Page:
I was just reading through some old blog posts, and I couldn’t believe I left this anecdote out of the Controversy piece.
I was teaching Beginning way back in my library learning center days, and we were making a list of vegetables. I was writing quickly, leading, listening, and encouraging more answers… and in my distraction, I didn’t write pea. I wrote pee.
I quick erased the error and fixed it, but not fast enough. Someone noticed. If I remember right, I think whoever it was knew what pee meant and thought it was a funny mistake. I agreed both then and now. But not everyone knew what it meant, and they asked, and I had the sort of uncomfortable task of explaining it.
Then a student asked, “What’s the other one?”
I asked her what she meant. Even years later as I write this, I recall feeling embarrassed and desperately hoping against all hope that my vegetable lesson wasn’t devolving into fecal matter.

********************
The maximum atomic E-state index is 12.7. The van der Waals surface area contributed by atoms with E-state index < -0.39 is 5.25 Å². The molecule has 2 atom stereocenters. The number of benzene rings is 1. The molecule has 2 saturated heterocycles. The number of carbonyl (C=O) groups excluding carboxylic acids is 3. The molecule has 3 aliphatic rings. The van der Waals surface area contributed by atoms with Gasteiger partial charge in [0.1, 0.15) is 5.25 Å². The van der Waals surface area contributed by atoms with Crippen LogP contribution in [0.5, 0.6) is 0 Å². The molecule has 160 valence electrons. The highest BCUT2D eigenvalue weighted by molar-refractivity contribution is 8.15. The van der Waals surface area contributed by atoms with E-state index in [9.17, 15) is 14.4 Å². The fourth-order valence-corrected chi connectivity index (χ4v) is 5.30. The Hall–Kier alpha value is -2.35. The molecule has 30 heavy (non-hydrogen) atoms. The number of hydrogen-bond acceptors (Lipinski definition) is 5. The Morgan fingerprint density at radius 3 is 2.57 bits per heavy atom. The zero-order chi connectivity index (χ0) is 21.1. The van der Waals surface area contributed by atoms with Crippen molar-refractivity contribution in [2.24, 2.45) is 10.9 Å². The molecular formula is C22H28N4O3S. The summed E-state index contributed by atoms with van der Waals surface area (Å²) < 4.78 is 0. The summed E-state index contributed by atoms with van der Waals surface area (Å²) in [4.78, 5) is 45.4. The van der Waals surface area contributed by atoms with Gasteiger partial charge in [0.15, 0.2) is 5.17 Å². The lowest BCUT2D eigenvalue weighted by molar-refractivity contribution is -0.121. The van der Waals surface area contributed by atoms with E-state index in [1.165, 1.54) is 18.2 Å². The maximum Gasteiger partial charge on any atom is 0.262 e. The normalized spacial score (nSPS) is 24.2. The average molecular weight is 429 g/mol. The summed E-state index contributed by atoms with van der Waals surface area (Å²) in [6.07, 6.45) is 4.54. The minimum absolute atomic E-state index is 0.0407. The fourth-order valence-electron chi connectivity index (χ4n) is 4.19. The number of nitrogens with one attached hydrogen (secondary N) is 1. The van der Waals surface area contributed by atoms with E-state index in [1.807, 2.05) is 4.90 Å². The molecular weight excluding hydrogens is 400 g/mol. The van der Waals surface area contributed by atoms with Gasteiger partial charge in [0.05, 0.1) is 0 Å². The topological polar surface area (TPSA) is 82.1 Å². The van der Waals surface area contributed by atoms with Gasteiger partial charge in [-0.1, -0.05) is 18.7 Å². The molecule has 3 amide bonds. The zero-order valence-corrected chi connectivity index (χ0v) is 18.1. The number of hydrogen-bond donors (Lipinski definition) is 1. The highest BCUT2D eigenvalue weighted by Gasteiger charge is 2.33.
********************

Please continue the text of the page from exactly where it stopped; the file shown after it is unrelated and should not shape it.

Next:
She explained that she was at the store one time, and she went to the bathroom and there wasn’t pee on the floor, but the other one. She needed to report this but she didn’t know the word.
And I thought that was a really good reason to spend a few minutes of class talking about excrement. It was a legitimate vocabulary question that clearly related to surviving and thriving in an English-speaking country. Why would I cajole the class into naming vegetables they may or may not use, but refuse to name something with universal relevancy and serious health implications?
My embarrassment evaporated, and that was the night I wrote poop on the board.